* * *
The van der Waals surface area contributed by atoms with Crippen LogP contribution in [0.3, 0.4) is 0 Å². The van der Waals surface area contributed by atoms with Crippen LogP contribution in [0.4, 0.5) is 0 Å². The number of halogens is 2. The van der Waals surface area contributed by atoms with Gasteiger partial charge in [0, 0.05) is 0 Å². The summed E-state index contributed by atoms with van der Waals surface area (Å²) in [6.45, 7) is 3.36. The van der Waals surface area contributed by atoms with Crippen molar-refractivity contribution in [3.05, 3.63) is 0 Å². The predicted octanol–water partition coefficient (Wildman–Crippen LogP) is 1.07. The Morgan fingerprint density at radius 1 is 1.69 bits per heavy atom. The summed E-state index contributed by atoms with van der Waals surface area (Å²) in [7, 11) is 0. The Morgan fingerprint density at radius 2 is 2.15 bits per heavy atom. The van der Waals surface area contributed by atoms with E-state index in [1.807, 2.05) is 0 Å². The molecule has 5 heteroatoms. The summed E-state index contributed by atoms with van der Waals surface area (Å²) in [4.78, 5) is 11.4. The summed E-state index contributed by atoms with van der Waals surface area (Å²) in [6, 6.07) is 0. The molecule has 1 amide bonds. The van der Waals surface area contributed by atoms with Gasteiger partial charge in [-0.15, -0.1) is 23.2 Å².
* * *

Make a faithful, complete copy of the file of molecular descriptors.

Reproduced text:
The van der Waals surface area contributed by atoms with Crippen LogP contribution in [0.3, 0.4) is 0 Å². The van der Waals surface area contributed by atoms with Crippen LogP contribution in [0.4, 0.5) is 0 Å². The number of halogens is 2. The van der Waals surface area contributed by atoms with Gasteiger partial charge in [0, 0.05) is 0 Å². The summed E-state index contributed by atoms with van der Waals surface area (Å²) in [6.45, 7) is 3.36. The van der Waals surface area contributed by atoms with Crippen molar-refractivity contribution in [3.05, 3.63) is 0 Å². The predicted octanol–water partition coefficient (Wildman–Crippen LogP) is 1.07. The Morgan fingerprint density at radius 1 is 1.69 bits per heavy atom. The summed E-state index contributed by atoms with van der Waals surface area (Å²) in [7, 11) is 0. The Morgan fingerprint density at radius 2 is 2.15 bits per heavy atom. The van der Waals surface area contributed by atoms with E-state index in [1.807, 2.05) is 0 Å². The molecule has 5 heteroatoms. The summed E-state index contributed by atoms with van der Waals surface area (Å²) in [4.78, 5) is 11.4. The summed E-state index contributed by atoms with van der Waals surface area (Å²) in [6, 6.07) is 0. The molecule has 1 amide bonds. The van der Waals surface area contributed by atoms with Gasteiger partial charge in [-0.15, -0.1) is 23.2 Å².